Kraak mentions one specific learner from a gang-ridden area who plays the tenor saxophone. “In Grade 9 she was on the verge of dropping out of school because of bad choices. The orchestra gave her reason to stay at school. She did not feature among the top learners in the junior phase but suddenly appeared as one of the top ten academic students in Grade 10. Her transformation was recognised when the teachers selected her as a prefect in Grade 11 in 2016,” he explains proudly.

The school’s two orchestras are flourishing, and can boast that they have performed at the Baxter, Artscape and at the Cape Town International Jazz Festival. Some of the most talented musicians are also part of the Cape Town Philharmonic Youth Orchestra.

“It is a privilege to be so invested in this school and its learners,” says Graham Finlayson, President of the Rotary Club of Newlands. “We look forward to seeing the learners at Steenberg High School flourish.”

Urquhart added: “The level of talent amongst learners at the school is phenomenal and it is wonderful to see children thrive as they perform together. This building symbolises an investment in arts and culture. It is indeed a place that will inspire moments of happiness in the lives of many learners, their parents, the teachers at this school and the wider community.”

For more information about Coca-Cola Peninsula Beverages (CCPB), visit or contact 021 936 5500.

Passionate teacher wins stationery supplies for her school

Mkhomazi Primary School in Breyton, Mpumalanga has received stationary supplies to the value of R16 000 thanks to Grade 6 English Teacher, Thembi Dlamini, who spotted Sea Harvest’s ‘Back to School’ Facebook competition. Little did she know that by winning this competition, she would also be walking away with R1000 for herself!

Mkhomazi Primary School is located in a very small mining town in Mpumalanga where the unemployment rate is 70% and learners are faced with extreme poverty and many social challenges. Grade 6 English Teacher, Thembi Dlamini, is always looking for ways to help improve the situation at her school, whether it is sourcing donations of shoes for orphans in her class or finding more textbooks. Winning the Sea Harvest Back to School Competition was one way that Dlamini could help make a practical difference.

The prize money has been invested wisely into additional resources for the school. The school chose to purchase 50 atlases, 50 dictionaries, pens and pencils with the prize money. Golf shirts that have the school logo embroidered on them were also purchased for the staff members. “The atlases and dictionaries are very helpful for the learners,” explains Dlamini. “They use dictionaries almost every day and across every subject and teaching map work has become so much easier now that we have atlases that the children can reference. The teachers wear their golf shirts every Friday and it gives us all a sense of belonging and purpose at the school,” she says. With the R1000 prize that Dlamini won for herself, she chose to purchase a cell phone.

“We are so glad that the prize money has been put to good use, and that learning will be that much easier for the learners at Mkhomazi Primary School,” says Nazli Philander, Sea Harvest Brand Manager. “Thembi is one of this country’s unknown heroes whose efforts we are pleased to support,” she states.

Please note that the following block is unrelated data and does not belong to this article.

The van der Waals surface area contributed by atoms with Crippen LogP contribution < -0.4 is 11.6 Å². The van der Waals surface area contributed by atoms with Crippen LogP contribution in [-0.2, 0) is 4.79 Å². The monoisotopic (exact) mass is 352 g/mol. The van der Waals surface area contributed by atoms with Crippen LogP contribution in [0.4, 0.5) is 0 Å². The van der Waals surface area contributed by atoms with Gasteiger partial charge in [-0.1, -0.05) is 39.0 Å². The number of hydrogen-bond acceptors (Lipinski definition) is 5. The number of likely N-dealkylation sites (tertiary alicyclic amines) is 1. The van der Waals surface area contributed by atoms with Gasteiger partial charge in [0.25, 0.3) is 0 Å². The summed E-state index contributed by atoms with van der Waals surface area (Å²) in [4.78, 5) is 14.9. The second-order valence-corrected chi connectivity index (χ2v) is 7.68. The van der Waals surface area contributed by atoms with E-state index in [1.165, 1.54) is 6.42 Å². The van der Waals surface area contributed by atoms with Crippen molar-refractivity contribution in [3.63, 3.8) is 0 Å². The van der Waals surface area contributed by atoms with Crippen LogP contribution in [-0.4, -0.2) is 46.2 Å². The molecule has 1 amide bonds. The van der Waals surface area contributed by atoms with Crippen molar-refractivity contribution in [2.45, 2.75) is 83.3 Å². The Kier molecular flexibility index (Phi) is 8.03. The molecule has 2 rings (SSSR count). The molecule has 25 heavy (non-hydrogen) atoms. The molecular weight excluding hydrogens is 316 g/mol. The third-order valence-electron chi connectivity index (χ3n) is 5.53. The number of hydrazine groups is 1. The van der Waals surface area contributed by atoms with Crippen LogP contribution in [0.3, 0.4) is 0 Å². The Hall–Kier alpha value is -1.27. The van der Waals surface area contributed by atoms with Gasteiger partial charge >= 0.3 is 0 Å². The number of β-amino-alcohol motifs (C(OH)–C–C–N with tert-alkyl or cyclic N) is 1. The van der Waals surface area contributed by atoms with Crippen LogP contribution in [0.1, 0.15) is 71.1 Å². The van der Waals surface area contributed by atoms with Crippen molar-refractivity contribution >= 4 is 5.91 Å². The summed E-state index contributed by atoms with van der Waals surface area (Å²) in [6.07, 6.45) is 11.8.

For more information about Sea Harvest, visit Follow Sea Harvest on Facebook for more competitions, recipes and fun fish facts.

Masakhane Grassroots Educare Centre opens new building

CAPTION: Children and teachers at Masakhane Grassroots Educare Centre in Mbekweni, outside Paarl celebrated the official opening of a new Grade R classroom, kitchen and store room today, 25 August 2017. The much-needed extension to the existing buildings, which cost R800 000, was built by Coca-Cola Peninsula Beverages (CCPB) in partnership with the Rotary Club of Newlands.

When Masakhane began in 1998 there were only four teachers and 80 children meeting in a very small room. “When I started Masakhane I never could have imagined how much it would grow in 19 years. At one stage, when we moved to a new plot of land, we had no perimeter fence and the children sat under a tree,” remembers Joyce Mokapane, Founder and Principal of Masakhane.

Despite these challenges, Masakhane has gained a reputation over time as one of the best Centres in the area, providing excellent learning opportunities to little ones before they move on to Primary School. The latest extension of a second Grade R classroom has enabled the Centre to expand capacity yet again. There are now 235 children between the age of 18 months and six years, in six different classes. Feeding 235 children each day is no small task. The new kitchen is a blessing to the staff who have sufficient space to prepare rice, mince-meat, pap, samp, beans, soup and bread for the youngsters.

This is the second time CCPB has invested in a building project for Masakhane. In 2010 three classrooms, an administration office and toilets were built by CCPB at a cost of about R1 million.

“We are thrilled to continue partnering with Masakhane, which is serving a great need in this community,” says Priscilla Urquhart, Public Affairs and Communications Manager.

“It is wonderful to see how these buildings are being used. There is no doubt that an investment in Early Childhood Development (ECD) projects like Masakhane is an investment in our future.”

The Rotary Club of Newlands has been working with this ECD Centre since 2009. Rotarian John Winship says, “As Rotarians one of the rewards is knowing that these enthusiastic children are being nourished, stimulated and socialised providing them with the valuable grounding to give them a great start in Primary School. Joyce and her team are dedicated to the education and development of these fortunate young children.”